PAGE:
One of Samsung's tricks is to take a successful handset and reproduce it in different forms. For example, the Galaxy S4, Samsung's current flagship smartphone, currently has four incarnations: the 5-inch-screen original; a smaller version, the 4.3-inch Galaxy S4 mini; the Galaxy S4 Zoom, a camera/handset hybrid; and the Galaxy S4 Active, which adds ruggedisation into the mix.
The £480 Samsung Galaxy S4 Active doesn't look much like the original S4. The chassis has been changed to allow it to meet an IP67 (Ingress Protection) rating: the '6' denotes that it's 'dust tight', while the '7' signifies its ability to withstand being submerged in 1m of water for 30 minutes. Samsung has had to abandon its characteristic home button beneath the screen, opting instead for three physical buttons.
The Galaxy S4 Active is not a sealed unit, so there's a protective rubber strip on the inside of the backplate, under which you'll find the SIM and microSD slots. You'll still have to be careful around water, and make sure the backplate is firmly in place — sealed handsets such as Sony's rugged Xperia Z offer better protection against water.
The microUSB slot on the bottom of the chassis has a hinged rubber cover that protects against the elements, but the headset jack on the top of the handset does not look as though it's protected at all (it's sealed inside, though). The side buttons — volume on the left, power on the right — also appear pretty normal, although they too must be designed to meet the IP67 rating.
Like the original, the Galaxy S4 Active has a 5-inch, 1,920-by-1,080-pixel screen, but the panel in this case is a TFT LCD rather than a Super AMOLED, resulting in a difference in vibrancy between the two displays.
The main rear camera is an 8-megapixel unit compared to the original S4's 13 megapixels. It is augmented by an 'aqua mode' that enhances colours when you're shooting under water, and the volume rocker doubles up as a shutter control. That's important if you plan any underwater photography as the screen's responsiveness, like all capacitive screens, is extremely poor when water is involved.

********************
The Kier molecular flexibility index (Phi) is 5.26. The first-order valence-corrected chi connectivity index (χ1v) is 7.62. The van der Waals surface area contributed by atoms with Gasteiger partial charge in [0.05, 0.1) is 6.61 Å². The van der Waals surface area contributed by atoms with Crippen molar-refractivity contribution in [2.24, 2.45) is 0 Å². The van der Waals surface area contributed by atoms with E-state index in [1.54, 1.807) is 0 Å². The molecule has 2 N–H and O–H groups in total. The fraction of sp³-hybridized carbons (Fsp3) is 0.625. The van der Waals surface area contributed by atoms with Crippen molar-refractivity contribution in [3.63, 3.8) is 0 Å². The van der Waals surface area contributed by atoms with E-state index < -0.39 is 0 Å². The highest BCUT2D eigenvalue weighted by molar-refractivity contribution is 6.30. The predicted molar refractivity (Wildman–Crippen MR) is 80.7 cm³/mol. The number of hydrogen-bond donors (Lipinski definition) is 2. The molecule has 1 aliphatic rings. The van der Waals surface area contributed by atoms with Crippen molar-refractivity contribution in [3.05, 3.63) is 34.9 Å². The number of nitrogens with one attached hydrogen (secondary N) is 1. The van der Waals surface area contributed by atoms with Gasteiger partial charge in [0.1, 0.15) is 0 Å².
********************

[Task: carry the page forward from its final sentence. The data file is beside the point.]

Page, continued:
The S4 Active's engine-room is the same as the original S4's: Android 4.2, a 1.9GHz quad-core processor and 16GB of internal storage (with around 11GB free out of the box).
All of Samsung's software enhancements for the Galaxy S4 are present on the S4 Active. So you can rest assured that videos will pause when you glance away from the screen, information about photos will appear if you hover a finger above the screen, various things will happen if you tilt the handset — and, if you can get the feature to work (I couldn't), you can even scroll web pages with a glance.
Samsung also adds a lot of apps to the standard Android complement, in many cases duplicating features provided with the operating system. This can be confusing at first.
In fact, Samsung could be accused of overkill with its myriad 'touchy-feely-looky' features and copious bespoke applications, but the current popularity of its smartphones means it must be doing something right. Fortunately, Samsung also lets you turn every extra feature on or off as required.
The Galaxy S4 Active isn't just a Galaxy S4 clone in a ruggedised chassis, as there are significant differences in specification. But most of the Galaxy S4's popular features are present, and if your work or home life involves regular exposure to challenging conditions, it may be the phone for you.